Even as the badminton world raves about the resurgence of Lin Dan and the redemption of world No. 1 Kento Momota, Indonesia's Jonatan Christie has achieved new milestones in the past nine months with some impressive wins.
The 21-year-old has beaten the world's top four shuttlers - Momota, Shi Yuqi, Viktor Axelsen and Chou Tien-chen - in recent encounters.
Despite not winning a BWF Tour title yet, these victories, coupled with his triumphs at the 2017 SEA Games and last year's Asian Games, have given him the belief that he belongs among the elite.
"But I know I still need to work on my consistency and self-confidence if I am to win on tour," the world No. 8 told The Straits Times yesterday.
"Sometimes during the game, when you are down, it can be hard to have confidence.
"That is also why I'm training hard to become better each day. I keep in my mind that someday, I will make Indonesia proud."
His fan base seems to be growing.
At the Singapore Badminton Open press conference at Wisma Atria yesterday, his supporters were seen waving newspaper clippings while one Indonesian was in tears after being chosen to take a photo with Christie and the other stars players, including Japan's Momota and women's world No. 6 P. V. Sindhu of India.
There are also times when Christie can appear too emotional.
They were not intentional, they just happened. They are all talented players and I'm fortunate to be able to play against them. I just want to enjoy this journey.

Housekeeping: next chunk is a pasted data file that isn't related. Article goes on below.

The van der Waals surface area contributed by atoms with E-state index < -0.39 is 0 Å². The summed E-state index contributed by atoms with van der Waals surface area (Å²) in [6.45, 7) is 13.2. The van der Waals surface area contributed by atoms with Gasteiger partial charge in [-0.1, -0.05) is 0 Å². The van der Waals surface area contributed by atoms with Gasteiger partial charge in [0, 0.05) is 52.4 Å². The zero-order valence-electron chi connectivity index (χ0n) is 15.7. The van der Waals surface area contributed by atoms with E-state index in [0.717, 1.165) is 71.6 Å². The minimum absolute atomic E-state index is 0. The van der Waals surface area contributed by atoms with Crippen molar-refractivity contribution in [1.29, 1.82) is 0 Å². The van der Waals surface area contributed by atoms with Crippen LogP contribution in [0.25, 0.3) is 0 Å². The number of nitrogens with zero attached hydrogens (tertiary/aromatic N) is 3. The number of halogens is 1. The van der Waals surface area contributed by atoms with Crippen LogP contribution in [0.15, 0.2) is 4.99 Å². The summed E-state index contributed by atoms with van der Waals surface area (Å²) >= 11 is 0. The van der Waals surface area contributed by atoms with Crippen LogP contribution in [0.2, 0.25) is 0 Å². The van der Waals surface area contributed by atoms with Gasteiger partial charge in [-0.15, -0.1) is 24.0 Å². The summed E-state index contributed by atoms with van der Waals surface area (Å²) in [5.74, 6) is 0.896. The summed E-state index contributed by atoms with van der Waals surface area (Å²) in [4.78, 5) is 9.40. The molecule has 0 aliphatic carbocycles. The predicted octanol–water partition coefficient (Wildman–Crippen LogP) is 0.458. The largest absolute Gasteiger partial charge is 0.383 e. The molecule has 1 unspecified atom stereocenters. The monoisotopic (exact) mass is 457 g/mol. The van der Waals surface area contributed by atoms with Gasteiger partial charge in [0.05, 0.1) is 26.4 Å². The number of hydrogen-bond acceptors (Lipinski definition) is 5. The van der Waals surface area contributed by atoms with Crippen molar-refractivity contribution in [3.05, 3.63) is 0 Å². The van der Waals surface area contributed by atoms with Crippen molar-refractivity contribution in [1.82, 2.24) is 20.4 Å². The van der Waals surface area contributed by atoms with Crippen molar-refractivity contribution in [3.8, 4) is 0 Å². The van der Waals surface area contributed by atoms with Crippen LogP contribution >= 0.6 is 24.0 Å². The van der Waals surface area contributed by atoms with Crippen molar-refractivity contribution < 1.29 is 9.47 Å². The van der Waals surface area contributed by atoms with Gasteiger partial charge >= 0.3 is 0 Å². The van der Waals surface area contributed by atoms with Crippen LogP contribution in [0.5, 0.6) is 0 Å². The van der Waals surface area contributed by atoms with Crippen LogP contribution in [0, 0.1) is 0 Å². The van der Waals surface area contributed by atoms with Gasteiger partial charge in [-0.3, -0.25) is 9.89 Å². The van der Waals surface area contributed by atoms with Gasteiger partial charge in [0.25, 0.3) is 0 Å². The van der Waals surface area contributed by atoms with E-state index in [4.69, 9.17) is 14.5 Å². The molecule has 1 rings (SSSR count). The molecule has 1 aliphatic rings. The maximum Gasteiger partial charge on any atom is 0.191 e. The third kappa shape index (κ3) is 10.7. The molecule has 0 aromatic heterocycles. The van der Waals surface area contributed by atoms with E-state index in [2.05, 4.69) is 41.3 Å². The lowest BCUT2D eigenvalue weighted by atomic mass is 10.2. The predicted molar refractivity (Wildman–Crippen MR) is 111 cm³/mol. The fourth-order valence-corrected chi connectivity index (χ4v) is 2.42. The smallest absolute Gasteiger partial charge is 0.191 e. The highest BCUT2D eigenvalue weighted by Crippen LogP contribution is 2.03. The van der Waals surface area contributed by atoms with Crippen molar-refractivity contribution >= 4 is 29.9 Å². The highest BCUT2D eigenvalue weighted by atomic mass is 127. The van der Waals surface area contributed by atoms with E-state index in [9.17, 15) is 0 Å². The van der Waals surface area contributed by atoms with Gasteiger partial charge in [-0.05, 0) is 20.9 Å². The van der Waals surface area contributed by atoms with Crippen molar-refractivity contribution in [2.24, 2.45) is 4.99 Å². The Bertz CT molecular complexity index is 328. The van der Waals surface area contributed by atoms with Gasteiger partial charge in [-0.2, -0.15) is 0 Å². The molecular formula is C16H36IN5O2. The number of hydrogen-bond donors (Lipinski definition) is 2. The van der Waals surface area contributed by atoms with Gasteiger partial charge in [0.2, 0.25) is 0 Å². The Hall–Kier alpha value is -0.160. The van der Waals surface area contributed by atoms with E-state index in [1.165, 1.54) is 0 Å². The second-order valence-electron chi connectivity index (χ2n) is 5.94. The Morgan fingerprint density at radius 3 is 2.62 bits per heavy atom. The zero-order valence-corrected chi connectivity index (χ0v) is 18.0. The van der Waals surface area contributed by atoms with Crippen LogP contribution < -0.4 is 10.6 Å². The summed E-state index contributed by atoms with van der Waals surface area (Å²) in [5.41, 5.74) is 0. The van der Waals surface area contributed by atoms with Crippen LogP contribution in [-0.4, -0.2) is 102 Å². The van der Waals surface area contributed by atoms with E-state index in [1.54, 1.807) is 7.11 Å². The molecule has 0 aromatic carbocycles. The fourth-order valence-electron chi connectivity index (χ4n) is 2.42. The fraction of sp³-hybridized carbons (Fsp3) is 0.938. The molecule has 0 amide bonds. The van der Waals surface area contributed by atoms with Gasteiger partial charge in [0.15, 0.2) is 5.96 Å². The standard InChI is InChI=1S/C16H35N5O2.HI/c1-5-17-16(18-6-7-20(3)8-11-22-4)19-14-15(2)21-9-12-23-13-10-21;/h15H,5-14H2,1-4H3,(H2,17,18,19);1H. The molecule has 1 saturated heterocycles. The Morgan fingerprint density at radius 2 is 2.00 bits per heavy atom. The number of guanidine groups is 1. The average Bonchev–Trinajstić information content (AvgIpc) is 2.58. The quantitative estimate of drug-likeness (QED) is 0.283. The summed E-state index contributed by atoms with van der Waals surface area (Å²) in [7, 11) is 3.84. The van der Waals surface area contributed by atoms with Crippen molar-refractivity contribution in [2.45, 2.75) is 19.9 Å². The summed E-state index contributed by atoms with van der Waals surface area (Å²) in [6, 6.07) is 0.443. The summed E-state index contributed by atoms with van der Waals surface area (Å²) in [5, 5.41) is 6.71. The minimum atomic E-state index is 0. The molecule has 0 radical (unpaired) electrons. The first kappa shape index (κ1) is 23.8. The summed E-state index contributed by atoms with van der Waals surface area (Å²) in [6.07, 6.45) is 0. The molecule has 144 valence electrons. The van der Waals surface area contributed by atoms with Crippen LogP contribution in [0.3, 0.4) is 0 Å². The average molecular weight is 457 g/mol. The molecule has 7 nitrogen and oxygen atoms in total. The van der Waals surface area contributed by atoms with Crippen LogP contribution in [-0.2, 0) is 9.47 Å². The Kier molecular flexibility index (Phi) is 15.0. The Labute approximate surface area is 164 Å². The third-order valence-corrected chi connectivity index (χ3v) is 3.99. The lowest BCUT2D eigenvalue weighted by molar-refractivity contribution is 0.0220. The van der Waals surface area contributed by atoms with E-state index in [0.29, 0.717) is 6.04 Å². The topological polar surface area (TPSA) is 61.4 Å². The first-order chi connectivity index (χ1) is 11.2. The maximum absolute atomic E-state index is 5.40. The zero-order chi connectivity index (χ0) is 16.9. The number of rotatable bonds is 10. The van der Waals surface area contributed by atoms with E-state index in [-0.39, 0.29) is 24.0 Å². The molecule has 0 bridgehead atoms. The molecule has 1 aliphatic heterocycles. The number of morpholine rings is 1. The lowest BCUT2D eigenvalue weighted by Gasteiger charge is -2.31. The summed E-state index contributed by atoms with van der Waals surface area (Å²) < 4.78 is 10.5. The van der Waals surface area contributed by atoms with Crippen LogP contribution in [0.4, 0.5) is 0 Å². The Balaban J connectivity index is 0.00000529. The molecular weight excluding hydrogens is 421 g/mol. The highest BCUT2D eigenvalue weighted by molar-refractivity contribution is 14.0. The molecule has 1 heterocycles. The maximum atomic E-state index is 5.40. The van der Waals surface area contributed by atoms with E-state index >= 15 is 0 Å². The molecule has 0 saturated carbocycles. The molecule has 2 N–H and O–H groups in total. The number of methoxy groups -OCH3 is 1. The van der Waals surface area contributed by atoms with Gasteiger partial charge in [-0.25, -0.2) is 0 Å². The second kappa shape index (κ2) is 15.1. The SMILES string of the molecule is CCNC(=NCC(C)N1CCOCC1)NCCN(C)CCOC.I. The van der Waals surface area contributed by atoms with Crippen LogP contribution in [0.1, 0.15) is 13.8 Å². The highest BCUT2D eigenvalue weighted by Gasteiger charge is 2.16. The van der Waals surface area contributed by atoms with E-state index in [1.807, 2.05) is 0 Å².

JONATAN CHRISTIE, Indonesia's Asian Games champion, denying celebrating excessively on purpose during matches.
Once an aspiring swimmer before switching to badminton when he was seven because his father "did not want my skin colour to get any darker", he was warned by the umpire for several delays during his wins over Momota and world No. 3 Axelsen at last week's Malaysia Open.
These were a result of his exuberant celebrations in between points, but he denied mind games were part of his inventory.
He said: "They were not intentional, they just happened. They are all talented players and I'm fortunate to be able to play against them. I just want to enjoy this journey."
Christie, whose progress in Kuala Lumpur was halted by reigning Olympic champion Chen Long in the semi-finals, will face Thailand's Khosit Phetpradab at the Singapore Indoor Stadium today in a repeat of the 2017 SEA Games final.
Meanwhile, Momota, the 2015 champion here who opens his campaign against 2017 winner B. Sai Praneeth of India, said: "I won my first BWF Superseries title here in 2015, which was very memorable, and I want to try to win another one this year."
The 24-year-old reigning Japanese and world champion may be the top seed, but the top match of the first round will be the tie between unseeded two-time Olympic champion Lin, fresh off his triumph in Kuala Lumpur on Sunday, against 2017 world champion Axelsen.
Singapore shuttler Yeo Jia Min is also targeting a strong run here.
She reached the second round last year and hopes to become the first Singaporean to make it to the quarter-finals in seven years.
The 20-year-old former world junior No. 1, who takes on Indonesia's Ruselli Hartawan, said: "I have had more time in the past year to work with my coach and new training styles. I hope to progress more this year."
The men's singles campaign of Singapore is over when Loh Kean Yew lost to Hong Kong's Lee Cheuk Yiu 21-16, 21-17 in the qualifiers yesterday.